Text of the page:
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GM Suspending 2010 Malibu Hybrid Production; Next-Generation Li-Ion Mild Hybrid Expected for 2011

General Motors has announced that there will be no retail production of the Chevrolet Malibu hybrid for model year (MY) 2010 due to “elevated inventory levels of the 2009 model.” A limited amount of 2010 Malibu hybrids may be produced to fulfill fleet sales requests.

2008 Chevrolet Malibu hybrid
2008 Malibu hybrid. Click to enlarge.

Service and warranty of existing Malibu hybrids will be unaffected by the decision, as the company has an adequate supply of replacement components, including the 36/42V battery packs.

The Malibu hybrid shares components with two other GM mild hybrids: the Saturn Aura and Vue hybrids. Although GM is committed to delivering MY 2010 Saturn Aura and Vue vehicles as part of its Memorandum of Understanding with Saturn buyer Penske Automotive Group, no decision has been made as to whether or not hybrid variants of those two vehicles will be offered for that year.

GM’s next-generation mild hybrid system, which was announced in 2008 (earlier post), is scheduled to debut in MY 2011, powered by a lithium-ion battery from Hitachi Vehicle Energy Ltd (HVE). Hitachi Automotive Products produced the integrated starter-generators and the power electronics for GM’s 2007-2009 mild hybrids.

—Jack Rosebro



"..36/42V battery packs.."

I read that some of the packs that Cobasys delivered were defective, so GM had to find another supplier. That and the Mercedes suit for lack of performance tells me Cobasys is not a serious battery maker.


As GM crushes more hybrids..


Hardly the same thing, Kelly

They are only proposing a one-year gap in production until they move over to the much improved second generation BAS. Like they said, their current inventory will probably take them through a portion of next year anyway.

Personally, I'm waiting for the next generation anyway. Give me the second generation BAS with the Lithium battery, DI and a 6-speed auto, and I'll buy that hybrid in a heartbeat. That would likely get better highway economy than either the Fusion, Camry or Altima, which may be preferable to many people.


There's a rumor that if a car uses a typical lead-acid battery for accessories - radio, CD, etc. - and another battery (NiMH, Li-ion,..) for power - this is legally two power sources and an electric hybrid for 'patent considerations'.

While 13 of Cobasys's NiMH patents expire in 2014, 120 more patents don't.


What would be really cool is if the 2011 replace the normally aspirated 2.4 with a small turbo engine. The 1.4 they are planning to use in the Cruze would work pretty well. Considering that they can get 260HP out of a 2.0 Turbo DI, that projects to 182HP for a 1.4 liter version - the same HP as the 2.4 DI that they are putting in the 2010 Equinox, and it would likely have more torque and a flatter curve too. Probably wishful thinking....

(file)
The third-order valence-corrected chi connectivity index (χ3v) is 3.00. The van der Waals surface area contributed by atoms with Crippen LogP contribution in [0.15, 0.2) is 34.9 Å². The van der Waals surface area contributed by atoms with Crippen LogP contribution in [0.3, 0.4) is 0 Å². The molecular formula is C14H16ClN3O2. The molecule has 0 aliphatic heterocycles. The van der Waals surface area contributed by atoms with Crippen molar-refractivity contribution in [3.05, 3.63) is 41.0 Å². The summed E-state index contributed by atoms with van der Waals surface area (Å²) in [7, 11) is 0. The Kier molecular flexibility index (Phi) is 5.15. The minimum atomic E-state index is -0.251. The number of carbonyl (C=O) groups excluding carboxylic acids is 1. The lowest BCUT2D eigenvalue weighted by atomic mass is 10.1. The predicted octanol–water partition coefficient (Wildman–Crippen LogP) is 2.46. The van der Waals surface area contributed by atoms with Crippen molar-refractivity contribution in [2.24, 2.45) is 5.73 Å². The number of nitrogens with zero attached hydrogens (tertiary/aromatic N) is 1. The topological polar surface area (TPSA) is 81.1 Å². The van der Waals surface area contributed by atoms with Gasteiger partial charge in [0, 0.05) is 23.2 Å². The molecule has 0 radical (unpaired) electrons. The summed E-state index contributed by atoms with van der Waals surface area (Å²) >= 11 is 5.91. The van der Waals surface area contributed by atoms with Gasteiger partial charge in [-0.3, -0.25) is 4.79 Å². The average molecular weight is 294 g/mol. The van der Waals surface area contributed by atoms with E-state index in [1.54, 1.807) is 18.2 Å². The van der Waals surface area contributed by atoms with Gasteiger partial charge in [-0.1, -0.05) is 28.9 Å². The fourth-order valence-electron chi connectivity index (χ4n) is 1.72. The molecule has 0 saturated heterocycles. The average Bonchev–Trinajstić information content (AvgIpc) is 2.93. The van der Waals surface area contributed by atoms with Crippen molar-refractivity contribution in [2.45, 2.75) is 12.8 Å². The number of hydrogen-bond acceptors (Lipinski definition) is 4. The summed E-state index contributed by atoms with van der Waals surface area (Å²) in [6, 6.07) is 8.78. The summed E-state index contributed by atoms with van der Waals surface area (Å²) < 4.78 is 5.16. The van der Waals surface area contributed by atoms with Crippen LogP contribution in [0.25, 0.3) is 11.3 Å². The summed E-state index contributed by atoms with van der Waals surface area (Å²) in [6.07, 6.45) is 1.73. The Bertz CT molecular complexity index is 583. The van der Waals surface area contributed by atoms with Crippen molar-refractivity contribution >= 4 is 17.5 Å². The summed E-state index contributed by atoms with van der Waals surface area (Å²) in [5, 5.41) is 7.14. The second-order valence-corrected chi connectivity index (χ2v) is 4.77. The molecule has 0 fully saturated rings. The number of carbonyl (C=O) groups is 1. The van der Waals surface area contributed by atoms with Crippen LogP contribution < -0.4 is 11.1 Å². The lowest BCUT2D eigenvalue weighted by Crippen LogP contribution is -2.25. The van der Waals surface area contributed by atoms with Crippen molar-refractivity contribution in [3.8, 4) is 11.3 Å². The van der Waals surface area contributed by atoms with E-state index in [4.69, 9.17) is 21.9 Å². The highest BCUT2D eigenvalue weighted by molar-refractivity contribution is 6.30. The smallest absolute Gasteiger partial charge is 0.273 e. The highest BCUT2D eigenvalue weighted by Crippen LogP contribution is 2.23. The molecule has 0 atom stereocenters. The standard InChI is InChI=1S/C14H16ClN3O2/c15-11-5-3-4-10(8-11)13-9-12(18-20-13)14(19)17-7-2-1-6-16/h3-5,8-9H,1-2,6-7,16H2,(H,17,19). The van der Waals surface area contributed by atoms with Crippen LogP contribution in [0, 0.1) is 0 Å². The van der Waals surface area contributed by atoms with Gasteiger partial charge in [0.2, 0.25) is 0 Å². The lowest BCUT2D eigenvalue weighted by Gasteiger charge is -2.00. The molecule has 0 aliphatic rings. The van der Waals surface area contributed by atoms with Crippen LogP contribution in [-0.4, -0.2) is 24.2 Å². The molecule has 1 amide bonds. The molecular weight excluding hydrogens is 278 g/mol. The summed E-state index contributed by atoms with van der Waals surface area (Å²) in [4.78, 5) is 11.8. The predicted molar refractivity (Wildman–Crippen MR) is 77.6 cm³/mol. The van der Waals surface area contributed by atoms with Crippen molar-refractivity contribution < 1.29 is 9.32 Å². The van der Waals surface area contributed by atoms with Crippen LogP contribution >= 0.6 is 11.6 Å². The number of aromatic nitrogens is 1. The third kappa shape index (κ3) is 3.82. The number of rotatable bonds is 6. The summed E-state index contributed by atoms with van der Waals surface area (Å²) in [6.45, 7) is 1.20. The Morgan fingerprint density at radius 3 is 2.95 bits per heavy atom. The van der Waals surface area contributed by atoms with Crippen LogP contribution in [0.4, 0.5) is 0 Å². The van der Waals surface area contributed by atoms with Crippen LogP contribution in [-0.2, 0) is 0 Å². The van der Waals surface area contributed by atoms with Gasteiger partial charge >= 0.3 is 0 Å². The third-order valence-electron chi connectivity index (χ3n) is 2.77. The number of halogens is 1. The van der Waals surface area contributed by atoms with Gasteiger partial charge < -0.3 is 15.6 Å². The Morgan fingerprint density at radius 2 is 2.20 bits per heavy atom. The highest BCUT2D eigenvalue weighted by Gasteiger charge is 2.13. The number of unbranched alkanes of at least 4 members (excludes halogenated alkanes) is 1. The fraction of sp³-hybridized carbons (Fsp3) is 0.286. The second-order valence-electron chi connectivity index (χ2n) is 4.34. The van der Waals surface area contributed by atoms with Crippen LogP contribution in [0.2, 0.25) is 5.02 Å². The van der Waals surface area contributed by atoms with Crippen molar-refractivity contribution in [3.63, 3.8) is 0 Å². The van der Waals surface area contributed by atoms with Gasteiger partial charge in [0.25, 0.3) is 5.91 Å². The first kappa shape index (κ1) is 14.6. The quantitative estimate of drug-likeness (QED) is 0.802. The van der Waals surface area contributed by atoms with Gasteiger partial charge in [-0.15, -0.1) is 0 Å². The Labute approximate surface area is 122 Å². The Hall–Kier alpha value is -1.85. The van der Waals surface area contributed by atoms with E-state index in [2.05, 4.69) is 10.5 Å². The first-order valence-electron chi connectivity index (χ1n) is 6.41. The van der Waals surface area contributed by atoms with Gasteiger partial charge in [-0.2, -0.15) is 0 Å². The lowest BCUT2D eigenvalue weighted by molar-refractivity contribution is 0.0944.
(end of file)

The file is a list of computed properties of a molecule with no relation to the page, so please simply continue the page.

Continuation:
Actually, they'd probably do better by implementing the Atkinson cycle (Miller cycle, since it would be boosted) and upsizing to 1.6 to offset the loss in power. Why won't GM listen to me?

Ok, I'm done having a conversation with myself...I think.


The DI turbo in the SKY/Soltice gets 260 hp out of 2.0 liters. That might be more acceptable to the buying public. The BAS Plus was suppose to be out by now. I want to see the performance figures on it and see if it is the cost effective way. Prius and others more powerful drives, Honda has the medium IMA and GM has the BAS and perhaps BAS Plus. It will be good to see who gets the best mileage for the buck.



Agreed - a light pressure, DI Miller 1.4L would be the best way to go for GM's new lithium BASH Malibu for 2011, only instead, I'd recommend a bigger NiMH battery(more like Ford, Toyota and Honda) until the price of the lithium battery comes down to earth. This should be the standard powerplant, not an optional one.

There's no reason to upsize to ~1.6L, as the battery will make up for the torque loss; that's its purpose. The cost of making yet another engine easily overrides the horsepower loss in my opinion.

GM has the turbo 2.8L, and DI 3.0L for those who want to waste their hard earned money, and to do their bit to melt Greenland. As the new head of GM "doesn't know anything about cars," and as the public will continue to be dragged by the media into buying overpowered cars, I'd guess that the DI 3.0L is scheduled for the Malibu as well. Putting the kabosh to the sixes (in this affordable class) should be what the government does, but I doubt they have the nerve to tell the industry what to do.


"Hardly the same thing, Kelly

They are only proposing a one-year gap in production until they move over to the much improved second generation BAS."

It's the same GM culture and EV track record. Buyers were waiting a dozen years ago for hundred mile range EV1's. Now they wait for fourty-mile electric range Volts. In between, much of what little hybrid production they have is shut down in the US and China.

If there were only a pattern to be spotted..


If GM comes out with a DI BAS-Plus 6 speed dual clutch auto Malibu in 2010, it would be worth the wait. Right now they have an EPA of 26 mpg city compared with Camry hybrid 30 mpg. Camry is $30k and Malibu is $25k. If the new one gets 28 mpg, the buyer will have more choices.


"Camry hybrid 30 mpg. Camry is $30k and Malibu is $25k"
And a Ford Fusion Hybrid is 41/36 mpg at $27,270.
GM has been an arrogant prick since at least the time of Corvair/Nader. GM is NOT going to resurrect itself any time soon.


I have not been able to find a Fusion hybrid on a lot for under $31k (41 mpg city), but I can find a Camry hybrid at $30k (33 mpg city) and a Malibu hybrid under $26k. (26 mpg city)

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